Riverside, CA asked in Copyright, Patents (Intellectual Property) and Trademark for California

Q: I have a superhero who is a literal archangel would I still be infringing on Marvel's archangel?

They have the same name: archangel. They both superheroes. They have a similar look (human with wings... Like an angel). But that's it.

The story is radically different. Marvel's archangel is a mutant originally called angel until his wings are replaced by mechanical wings. That story is rooted in science fiction.

Mine is aetherial. His is a man choses to be a literal archangel to fight demons. Mine is rooted in myth and fantasy.

Could I still get in trouble for this?

2 Lawyer Answers
Fritz-Howard Raymond Clapp
Fritz-Howard Raymond Clapp pro label Lawyers, want to be a Justia Connect Pro too? Learn more ›
  • Trademarks Lawyer
  • Beverly Hills, CA
  • Licensed in California

A: This is more of a trademark issue than copyright, unless the image of your character is identical to the Marvel character.

ARCHANGEL was a registered trademark of Marvel in 1994 for comic books, but that registration was cancelled in 2005 for failure to file a statement of continuing use.

There is a live registration for ARCHANGEL FROM THE WINTER'S END CHRONICLES for printed novels by Reel Cool Entertainment, but that does not necessarily preclude your usage of the word ARCHANGEL.

This is not a complete legal analysis of your proposed usage, so you should consult a qualified copyright and trademark attorney for further assistance.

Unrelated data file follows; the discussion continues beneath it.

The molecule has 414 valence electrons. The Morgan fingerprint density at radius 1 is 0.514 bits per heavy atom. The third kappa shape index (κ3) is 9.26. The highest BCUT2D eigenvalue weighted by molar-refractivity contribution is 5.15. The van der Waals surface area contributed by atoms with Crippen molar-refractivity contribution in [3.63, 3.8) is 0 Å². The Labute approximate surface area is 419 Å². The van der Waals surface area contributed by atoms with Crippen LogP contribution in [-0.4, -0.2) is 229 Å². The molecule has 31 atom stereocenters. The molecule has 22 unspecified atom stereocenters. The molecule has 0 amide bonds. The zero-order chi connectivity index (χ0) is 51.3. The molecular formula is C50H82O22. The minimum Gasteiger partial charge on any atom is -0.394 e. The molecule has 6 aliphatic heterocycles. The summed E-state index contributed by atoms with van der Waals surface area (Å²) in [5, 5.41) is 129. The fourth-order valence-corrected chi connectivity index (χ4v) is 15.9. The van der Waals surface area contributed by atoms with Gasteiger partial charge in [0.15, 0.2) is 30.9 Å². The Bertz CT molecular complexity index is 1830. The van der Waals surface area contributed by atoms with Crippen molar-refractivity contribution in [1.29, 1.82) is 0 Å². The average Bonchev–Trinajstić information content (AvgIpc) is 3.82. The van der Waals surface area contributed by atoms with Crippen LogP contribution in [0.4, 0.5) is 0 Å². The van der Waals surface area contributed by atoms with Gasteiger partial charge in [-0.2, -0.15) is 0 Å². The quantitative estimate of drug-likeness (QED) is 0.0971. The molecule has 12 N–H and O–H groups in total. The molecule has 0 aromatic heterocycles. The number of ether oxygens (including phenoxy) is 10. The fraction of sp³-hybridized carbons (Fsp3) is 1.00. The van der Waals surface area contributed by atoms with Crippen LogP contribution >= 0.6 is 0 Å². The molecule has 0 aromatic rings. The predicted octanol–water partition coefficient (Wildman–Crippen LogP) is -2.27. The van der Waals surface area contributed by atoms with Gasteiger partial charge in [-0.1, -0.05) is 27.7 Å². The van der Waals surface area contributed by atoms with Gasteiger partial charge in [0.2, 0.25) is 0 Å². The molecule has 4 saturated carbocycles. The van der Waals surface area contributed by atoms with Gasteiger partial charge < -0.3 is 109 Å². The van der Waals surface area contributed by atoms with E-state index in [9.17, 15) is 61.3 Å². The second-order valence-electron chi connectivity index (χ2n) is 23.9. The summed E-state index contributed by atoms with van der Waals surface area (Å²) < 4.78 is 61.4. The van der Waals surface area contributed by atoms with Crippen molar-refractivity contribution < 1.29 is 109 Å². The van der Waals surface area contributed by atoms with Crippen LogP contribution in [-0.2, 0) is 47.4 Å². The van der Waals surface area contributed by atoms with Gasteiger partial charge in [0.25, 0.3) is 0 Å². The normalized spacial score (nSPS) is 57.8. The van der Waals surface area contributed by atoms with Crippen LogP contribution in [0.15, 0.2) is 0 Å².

1 user found this answer helpful

James L. Arrasmith
James L. Arrasmith pro label Lawyers, want to be a Justia Connect Pro too? Learn more ›
  • Sacramento, CA
  • Licensed in California

A: It's possible that there could be some confusion or potential for infringement, as the name and certain elements of the character are similar to Marvel's Archangel. However, it ultimately depends on whether the similarities are substantial enough to create a likelihood of confusion in the minds of consumers. If your character and story are distinct and do not create confusion or association with Marvel's Archangel, then it may not be an infringement.

It's always a good idea to consult with an intellectual property attorney to review your work and assess any potential infringement issues. They can provide guidance on how to mitigate any potential issues and ensure that your work does not infringe on the intellectual property rights of others.

The relevant laws in this situation would be copyright and trademark law. Copyright law protects original works of authorship, including literary works, graphic works, and other creative works, from being copied or used without permission. Trademark law protects brands, logos, and other marks that identify a product or service and distinguishes it from other products or services in the market.

In your situation, if your archangel character is too similar to Marvel's Archangel, it could be seen as an infringement on their copyright or trademark rights. However, whether or not you would be in trouble would depend on the specifics of your character and how they compare to Marvel's character, as well as the strength of any potential legal claims that Marvel might make.

The United States Code (U.S.C.) does not have a specific provision regarding your question on using a character name similar to one used by Marvel or any other comic book publisher. However, U.S.C. Title 17, which covers copyright law, may be applicable to your situation if you are using a character name that is similar to a trademarked character or if you are using any copyrighted materials in your story. In that case, it is important to review the specific provisions of the law and consult with a qualified attorney who can provide guidance on how the law applies to your specific situation.

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